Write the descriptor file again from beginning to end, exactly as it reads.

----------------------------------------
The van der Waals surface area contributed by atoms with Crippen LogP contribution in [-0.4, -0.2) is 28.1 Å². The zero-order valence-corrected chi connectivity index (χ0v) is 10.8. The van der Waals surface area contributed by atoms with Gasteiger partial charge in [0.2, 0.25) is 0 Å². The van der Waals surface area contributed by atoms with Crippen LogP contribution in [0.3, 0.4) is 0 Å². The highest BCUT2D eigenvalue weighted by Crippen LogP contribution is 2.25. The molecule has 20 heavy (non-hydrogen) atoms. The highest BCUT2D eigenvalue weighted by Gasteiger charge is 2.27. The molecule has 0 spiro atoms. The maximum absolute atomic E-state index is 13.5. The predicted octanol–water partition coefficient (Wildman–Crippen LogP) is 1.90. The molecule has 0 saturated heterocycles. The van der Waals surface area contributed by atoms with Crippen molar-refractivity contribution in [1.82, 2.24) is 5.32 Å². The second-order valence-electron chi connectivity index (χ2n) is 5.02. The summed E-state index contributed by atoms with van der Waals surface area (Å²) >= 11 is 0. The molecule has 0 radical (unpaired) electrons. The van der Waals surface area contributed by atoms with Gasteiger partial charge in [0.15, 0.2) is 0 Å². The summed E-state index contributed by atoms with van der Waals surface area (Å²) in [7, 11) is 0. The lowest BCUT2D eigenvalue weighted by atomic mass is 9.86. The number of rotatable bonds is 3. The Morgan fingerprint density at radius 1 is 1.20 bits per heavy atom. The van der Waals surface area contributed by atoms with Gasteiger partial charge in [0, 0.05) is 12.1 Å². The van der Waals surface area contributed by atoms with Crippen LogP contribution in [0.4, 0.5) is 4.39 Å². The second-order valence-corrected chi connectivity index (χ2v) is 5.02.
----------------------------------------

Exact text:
The van der Waals surface area contributed by atoms with Crippen LogP contribution in [-0.4, -0.2) is 28.1 Å². The zero-order valence-corrected chi connectivity index (χ0v) is 10.8. The van der Waals surface area contributed by atoms with Gasteiger partial charge in [0.2, 0.25) is 0 Å². The van der Waals surface area contributed by atoms with Crippen LogP contribution in [0.3, 0.4) is 0 Å². The highest BCUT2D eigenvalue weighted by Crippen LogP contribution is 2.25. The molecule has 20 heavy (non-hydrogen) atoms. The highest BCUT2D eigenvalue weighted by Gasteiger charge is 2.27. The molecule has 0 spiro atoms. The maximum absolute atomic E-state index is 13.5. The predicted octanol–water partition coefficient (Wildman–Crippen LogP) is 1.90. The molecule has 0 saturated heterocycles. The van der Waals surface area contributed by atoms with Crippen molar-refractivity contribution in [1.82, 2.24) is 5.32 Å². The second-order valence-electron chi connectivity index (χ2n) is 5.02. The summed E-state index contributed by atoms with van der Waals surface area (Å²) >= 11 is 0. The molecule has 0 radical (unpaired) electrons. The van der Waals surface area contributed by atoms with Gasteiger partial charge in [0.15, 0.2) is 0 Å². The summed E-state index contributed by atoms with van der Waals surface area (Å²) in [7, 11) is 0. The lowest BCUT2D eigenvalue weighted by atomic mass is 9.86. The number of rotatable bonds is 3. The Morgan fingerprint density at radius 1 is 1.20 bits per heavy atom. The van der Waals surface area contributed by atoms with Gasteiger partial charge in [0, 0.05) is 12.1 Å². The van der Waals surface area contributed by atoms with Crippen LogP contribution in [0.4, 0.5) is 4.39 Å². The second-order valence-corrected chi connectivity index (χ2v) is 5.02.